But Ms Ardern has promised some of that detail will be released in due course.
"I've asked DIA to prepare a version of the report that can be released in order to address some of those outstanding questions."
Ms Whaitiri's associate portfolios in agriculture, Crown-Māori relations, forestry and local government will all fall to lead ministers.
Mana MP Kris Faafoi, who recently became the Minister of Broadcasting when Clare Curran resigned from Cabinet, will pick up the full customs portfolio.
It avoids a full Cabinet reshuffle.
Ms Ardern said she would work with Ms Whaitiri to address her staffing matters, but made it clear no other formal grievances had been laid.
"I'm going to work with the member, at this point we are talking more about managing employees.
"Support through training and so on, human resource management."
Ms Whaitiri remains an electorate MP and will keep her role as co-chair of Labour's Māori caucus.
Fellow co-chair Willie Jackson could not be reached for comment, but one of its members, Labour MP Paul Eagle, said he was pleased remained at the helm.
"She's certainly served her weight in gold over the last 11 months, and I'd hope to see her stay."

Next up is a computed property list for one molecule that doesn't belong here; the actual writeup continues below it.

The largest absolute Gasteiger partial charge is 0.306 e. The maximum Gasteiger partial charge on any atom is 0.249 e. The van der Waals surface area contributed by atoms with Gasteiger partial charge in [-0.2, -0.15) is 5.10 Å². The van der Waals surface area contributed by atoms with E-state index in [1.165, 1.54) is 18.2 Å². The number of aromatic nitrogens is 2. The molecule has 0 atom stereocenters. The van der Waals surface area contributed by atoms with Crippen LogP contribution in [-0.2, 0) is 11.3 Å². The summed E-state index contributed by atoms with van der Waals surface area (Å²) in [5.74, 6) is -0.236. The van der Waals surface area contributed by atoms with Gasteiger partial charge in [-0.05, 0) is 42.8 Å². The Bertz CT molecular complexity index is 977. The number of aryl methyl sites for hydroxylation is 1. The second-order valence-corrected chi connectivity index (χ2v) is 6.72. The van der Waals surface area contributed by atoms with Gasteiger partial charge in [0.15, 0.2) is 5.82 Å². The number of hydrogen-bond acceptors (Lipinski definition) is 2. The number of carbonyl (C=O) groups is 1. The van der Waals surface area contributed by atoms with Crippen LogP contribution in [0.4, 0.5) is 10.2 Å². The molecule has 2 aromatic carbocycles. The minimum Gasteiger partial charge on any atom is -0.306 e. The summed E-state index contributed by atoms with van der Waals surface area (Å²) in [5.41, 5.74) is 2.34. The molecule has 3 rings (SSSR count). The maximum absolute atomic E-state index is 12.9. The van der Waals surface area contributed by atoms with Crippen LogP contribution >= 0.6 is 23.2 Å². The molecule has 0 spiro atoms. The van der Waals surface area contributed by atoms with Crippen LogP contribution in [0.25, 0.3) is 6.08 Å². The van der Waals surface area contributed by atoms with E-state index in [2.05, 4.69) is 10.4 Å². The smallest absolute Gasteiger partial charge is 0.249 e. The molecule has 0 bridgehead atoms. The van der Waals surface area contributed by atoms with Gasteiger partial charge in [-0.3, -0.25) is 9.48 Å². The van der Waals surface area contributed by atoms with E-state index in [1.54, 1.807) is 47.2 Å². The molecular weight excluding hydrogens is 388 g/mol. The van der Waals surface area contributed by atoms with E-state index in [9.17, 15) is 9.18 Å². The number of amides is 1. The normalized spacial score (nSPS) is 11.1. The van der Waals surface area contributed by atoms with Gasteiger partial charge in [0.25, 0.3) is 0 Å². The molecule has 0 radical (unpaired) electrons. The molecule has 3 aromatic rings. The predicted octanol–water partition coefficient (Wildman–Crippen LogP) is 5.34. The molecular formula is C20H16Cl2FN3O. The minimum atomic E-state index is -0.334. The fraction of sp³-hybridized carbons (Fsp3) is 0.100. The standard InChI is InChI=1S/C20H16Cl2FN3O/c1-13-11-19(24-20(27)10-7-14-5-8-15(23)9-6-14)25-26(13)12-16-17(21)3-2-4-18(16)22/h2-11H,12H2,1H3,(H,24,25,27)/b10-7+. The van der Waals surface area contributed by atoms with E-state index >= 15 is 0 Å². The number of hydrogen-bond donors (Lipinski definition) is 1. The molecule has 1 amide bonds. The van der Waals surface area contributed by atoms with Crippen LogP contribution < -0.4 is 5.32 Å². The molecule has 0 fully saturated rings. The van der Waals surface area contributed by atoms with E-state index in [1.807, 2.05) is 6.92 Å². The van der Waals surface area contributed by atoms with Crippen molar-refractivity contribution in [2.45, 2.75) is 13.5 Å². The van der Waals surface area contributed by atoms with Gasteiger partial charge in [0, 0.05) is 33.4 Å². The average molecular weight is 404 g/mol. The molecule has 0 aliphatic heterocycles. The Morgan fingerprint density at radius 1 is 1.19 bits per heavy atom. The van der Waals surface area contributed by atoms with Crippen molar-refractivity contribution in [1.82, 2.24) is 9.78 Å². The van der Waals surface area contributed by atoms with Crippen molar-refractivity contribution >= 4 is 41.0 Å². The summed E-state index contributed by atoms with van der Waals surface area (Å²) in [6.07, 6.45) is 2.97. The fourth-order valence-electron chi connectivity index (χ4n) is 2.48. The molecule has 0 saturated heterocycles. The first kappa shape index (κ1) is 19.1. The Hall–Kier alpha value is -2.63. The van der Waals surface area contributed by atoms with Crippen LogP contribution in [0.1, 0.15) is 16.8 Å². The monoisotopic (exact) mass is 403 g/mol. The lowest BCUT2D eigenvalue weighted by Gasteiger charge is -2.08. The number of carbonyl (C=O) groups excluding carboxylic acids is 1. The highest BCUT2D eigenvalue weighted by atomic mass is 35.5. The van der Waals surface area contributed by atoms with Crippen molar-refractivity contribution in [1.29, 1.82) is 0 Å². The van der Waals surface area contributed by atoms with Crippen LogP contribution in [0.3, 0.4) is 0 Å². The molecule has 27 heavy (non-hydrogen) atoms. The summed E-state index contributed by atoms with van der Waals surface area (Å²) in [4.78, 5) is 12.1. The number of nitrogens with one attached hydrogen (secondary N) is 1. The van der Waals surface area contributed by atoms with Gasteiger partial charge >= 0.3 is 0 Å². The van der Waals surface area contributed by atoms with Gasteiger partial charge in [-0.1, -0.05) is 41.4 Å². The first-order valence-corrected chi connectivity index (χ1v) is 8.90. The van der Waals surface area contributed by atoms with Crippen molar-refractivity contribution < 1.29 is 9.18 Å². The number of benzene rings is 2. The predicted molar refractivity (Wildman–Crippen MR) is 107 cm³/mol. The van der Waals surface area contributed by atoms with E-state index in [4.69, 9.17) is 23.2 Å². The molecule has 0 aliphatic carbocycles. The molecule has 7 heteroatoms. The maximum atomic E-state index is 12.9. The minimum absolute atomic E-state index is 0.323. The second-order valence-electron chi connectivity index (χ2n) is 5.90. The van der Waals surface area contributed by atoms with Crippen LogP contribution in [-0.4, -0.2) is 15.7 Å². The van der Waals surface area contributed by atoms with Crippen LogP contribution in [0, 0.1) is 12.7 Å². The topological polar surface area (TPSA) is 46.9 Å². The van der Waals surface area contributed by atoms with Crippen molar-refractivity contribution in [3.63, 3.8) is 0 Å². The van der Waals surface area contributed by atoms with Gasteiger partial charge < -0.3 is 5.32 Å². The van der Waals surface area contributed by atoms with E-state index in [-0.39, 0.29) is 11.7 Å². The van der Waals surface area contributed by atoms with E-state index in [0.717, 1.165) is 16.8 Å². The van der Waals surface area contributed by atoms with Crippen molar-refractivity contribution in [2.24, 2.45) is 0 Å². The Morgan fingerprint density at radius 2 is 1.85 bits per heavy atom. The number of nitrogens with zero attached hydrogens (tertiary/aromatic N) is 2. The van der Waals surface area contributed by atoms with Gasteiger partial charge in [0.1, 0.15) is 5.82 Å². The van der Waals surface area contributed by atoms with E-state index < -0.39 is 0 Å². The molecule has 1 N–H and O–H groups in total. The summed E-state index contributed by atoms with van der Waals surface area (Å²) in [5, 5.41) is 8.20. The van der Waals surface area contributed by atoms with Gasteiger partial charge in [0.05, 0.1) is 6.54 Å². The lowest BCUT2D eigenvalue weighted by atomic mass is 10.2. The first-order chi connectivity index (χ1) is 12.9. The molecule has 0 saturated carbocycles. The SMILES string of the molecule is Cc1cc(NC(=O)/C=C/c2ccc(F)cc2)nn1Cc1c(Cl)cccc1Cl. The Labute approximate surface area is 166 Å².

Senior Cabinet Minister Andrew Little backed the Ms Ardern's call on the matter.
"I haven't seen the report but what I do know of Jacinda Ardern is that she is scrupulously fair, she has waited until she's obviously had information and has made her judgement and I stand with her on that."
Labour MPs Ginny Anderson and Greg O'Connor agreed.
Green MP Gareth Hughes felt for his Parliamentary colleague.
"There's always the personal reaction, and I feel sorry for her as an individual. Obviously though the decision was one for [the] prime minister."
In Napier, in the heart of the Ikaroa-Rawhiti electorate, many voters said they remained supportive of Ms Whaitiri. Others backed Ms Ardern.
Meghan Markle was joined by her mother on Thursday to launch a cookbook aimed at raising money for the victims of London's Grenfell Tower fire.
The former actress from the United States, who married Prince Harry and is now the Duchess of Sussex, hosted the reception at Kensington Palace beside her mother, Doria Ragland, to support the cookbook titled "Together."
The book celebrates the power of cooking to strengthen communities and bring people together.
Prince Harry also attended the event.
The book was inspired by Markle's visit to the Hubb Community Kitchen in North Kensington, which could only open a few days a week for lack of funds.
The cookbook features recipes from women in the community who prepare food to help and heal.
The dishes include coconut chicken curry, aubergine masala, caramelized plum upside-down cake and spiced mint tea.
The 2017 Grenfell Tower fire killed 72 people and prompted nationwide calls for tightening building codes and increasing firefighting capabilities for large apartment blocks.